The year 2012 started well for the Centre of Systems Medicine by providing two new studies that extend the Centre of Systems Medicine’s competency in methodological approaches and address, for the first time in the history of the centre and the department, two respected journals in the field of Theoretical and Systems Biology.
A study by Heinrich Huber (corresponding author), Niamh Connolly, Heiko Dussmann and Jochen H. M. Prehn was released online in the journal Molecular BioSystems on January 5th. The paper provided a novel approach that addresses the gap between mechanistically detailed ODE models (which are often impractical for studying large systems because of their highly detailed nature) and models using top-down control analysis (which allow to identify abstract regulation principles, but are not mechanistically justified and often only practicable for systems close to steady state). The new approach will come handy when larger systems are studied that combine metabolic processes (often quasi-steady state processes) with oncogenic signalling (heavily dynamic).
A second paper by Fernando Lopez-Caamal, Miriam Garcia, Rick Middleton and Heinrich Huber was accepted in the Journal of Theoretical Biology on January 13th. The paper is a result of a collaboration between the National University of Maynooth and the Centre of Systems Medicine, RCSI, within the mathematical modelling core of the National Biophotonics Platform (NBIP). Using a pure mathematical treatment, the authors investigated how growth signals in skeletal muscle cells are propagating in space and time. Since such partial differential equations are often hard or impossible to solve, the authors came up with two biologically justified approximations that allow mathematically exact solutions. Using Fourier Analysis, they demonstrated that a signal auto-feedback and diffusion act as a low-pass filter to eliminate fluctuations in signal input. The theoretically predicted filter may be a prototypical motif for signal propagation in larger cells.
On behalf of RCSI and Prof. Jochen Prehn, you are cordially invited to the launch of the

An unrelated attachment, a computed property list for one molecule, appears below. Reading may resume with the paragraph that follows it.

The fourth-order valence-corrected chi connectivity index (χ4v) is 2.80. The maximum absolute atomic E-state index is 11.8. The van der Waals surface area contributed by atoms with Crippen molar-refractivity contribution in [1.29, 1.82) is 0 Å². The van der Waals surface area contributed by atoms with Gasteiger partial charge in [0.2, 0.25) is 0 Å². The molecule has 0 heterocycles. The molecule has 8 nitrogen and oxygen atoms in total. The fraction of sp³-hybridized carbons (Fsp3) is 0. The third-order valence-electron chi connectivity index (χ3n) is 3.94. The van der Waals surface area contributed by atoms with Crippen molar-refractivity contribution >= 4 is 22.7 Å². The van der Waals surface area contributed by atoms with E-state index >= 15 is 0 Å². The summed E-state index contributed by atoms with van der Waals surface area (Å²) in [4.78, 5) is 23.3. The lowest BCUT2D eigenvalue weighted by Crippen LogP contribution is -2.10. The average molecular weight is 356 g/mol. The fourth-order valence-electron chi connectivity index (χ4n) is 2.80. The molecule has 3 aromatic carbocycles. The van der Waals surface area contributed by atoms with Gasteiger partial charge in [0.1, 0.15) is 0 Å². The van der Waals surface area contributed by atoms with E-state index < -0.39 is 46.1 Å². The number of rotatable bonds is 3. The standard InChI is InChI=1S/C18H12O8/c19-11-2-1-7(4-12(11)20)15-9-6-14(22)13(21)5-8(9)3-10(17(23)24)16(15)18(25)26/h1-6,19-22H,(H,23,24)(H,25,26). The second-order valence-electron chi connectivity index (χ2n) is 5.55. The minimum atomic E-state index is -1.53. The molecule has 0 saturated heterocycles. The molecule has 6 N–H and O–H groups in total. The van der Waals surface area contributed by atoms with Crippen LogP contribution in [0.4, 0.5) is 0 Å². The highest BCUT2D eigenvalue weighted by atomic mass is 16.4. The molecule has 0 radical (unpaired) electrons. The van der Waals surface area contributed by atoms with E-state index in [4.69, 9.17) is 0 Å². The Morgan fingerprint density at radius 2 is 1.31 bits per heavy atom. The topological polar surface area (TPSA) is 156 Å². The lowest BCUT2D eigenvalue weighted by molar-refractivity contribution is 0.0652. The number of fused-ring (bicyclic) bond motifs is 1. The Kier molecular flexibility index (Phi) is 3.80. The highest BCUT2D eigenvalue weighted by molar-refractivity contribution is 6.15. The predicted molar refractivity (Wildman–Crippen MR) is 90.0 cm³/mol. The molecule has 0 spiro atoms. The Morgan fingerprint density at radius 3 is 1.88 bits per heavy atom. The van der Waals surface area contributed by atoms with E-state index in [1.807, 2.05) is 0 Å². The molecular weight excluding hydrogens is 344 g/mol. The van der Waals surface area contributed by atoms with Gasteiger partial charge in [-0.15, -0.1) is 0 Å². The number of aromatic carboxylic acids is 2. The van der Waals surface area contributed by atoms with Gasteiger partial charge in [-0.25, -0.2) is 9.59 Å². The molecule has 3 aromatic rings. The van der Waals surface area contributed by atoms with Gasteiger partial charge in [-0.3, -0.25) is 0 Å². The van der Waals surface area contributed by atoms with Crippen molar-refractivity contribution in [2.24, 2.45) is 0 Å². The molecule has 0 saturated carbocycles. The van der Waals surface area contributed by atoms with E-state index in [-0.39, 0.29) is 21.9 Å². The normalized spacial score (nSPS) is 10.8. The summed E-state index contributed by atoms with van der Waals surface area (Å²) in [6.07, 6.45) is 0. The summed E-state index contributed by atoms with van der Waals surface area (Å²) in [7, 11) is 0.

Centre for Systems Medicine
Albert Lecture Theatre, Royal College of Surgeons in Ireland,
123 St. Stephens Green
Wednesday January 11th 2012 9.30-11.30 am
The mission statement of the Centre for Systems Medicine, RCSI is to provide a translational research centre which identifies proteins implicated in human disease and utilizes systems biology and mathematical approaches in order to develop new prognostic tools for the treatment of cancer, neurological disorders and diabetes, and to develop more targeted therapies for patients.
The Centre for Systems Medicine is generously supported through funding from national and international funding bodies, including Science Foundation Ireland, Health Research Board, National Biophotonics Imaging Platform Ireland, European Commission Seventh Framework Programme 7, Higher Education Authority and Enterprise Ireland.
TFAP2E gene hypermethylation associated with clinical non-responsiveness to chemotherapy in colorectal cancer
In many cancers different patterns of DNA methylation (epigenetics) appear likely to discriminate aggressive versus nonaggressive disease and to predict responsiveness to specific treatments.
A new study led by Prof Matthias Ebert and Dr Marc Taenzer (University Hospital Mannheim and Technical University, Munich, Germany) and collaborators based in Germany and Dr David Hughes at the Centre for Systems Medicine in the RCSI has found that an epigenetic change common in colorectal cancer predicts poor response to chemotherapy.
The study published in the January 5th 2012 edition of the New England Journal of Medicine* shows that TFAP2E gene hypermethylation (i.e., highly methylated gene sequences) was associated with clinical non-responsiveness to chemotherapy in colorectal cancer.
The researchers collected samples from patients undergoing surgery or chemotherapy for colorectal cancer at six German university hospitals. In the initial cohort of 74 patients whose tumour DNA was analyzed, 38 showed TFAP2E hypermethylation (51%), which didn’t correlate with tumor site, grade, stage, or any other common clinical or pathological characteristics. In four cohorts totalling 220 colorectal patients treated with fluorouracil-based chemotherapy or chemoradiation through different clinical trials TFAP2E epigenetic alteration was associated with significantly lower tumour response rates.
*Ebert MPA, Taenzer M, Balluff B, Burgermeister E, Kretzschmar AK, Hughes DJ, Tetzner R, Lofton-Day C, Rosenberg R, Reinacher-Schick A, Schulmann K, Hofheinz R, Roecken C, Keller G, Langer R, Stoehlmacher J, Schuster T, Stroebel P, Schmid R (2012) TFAP2E/DKK4 and Chemoresistance in Colorectal Cancer. New England Journal of Medicine, 366, 44-53.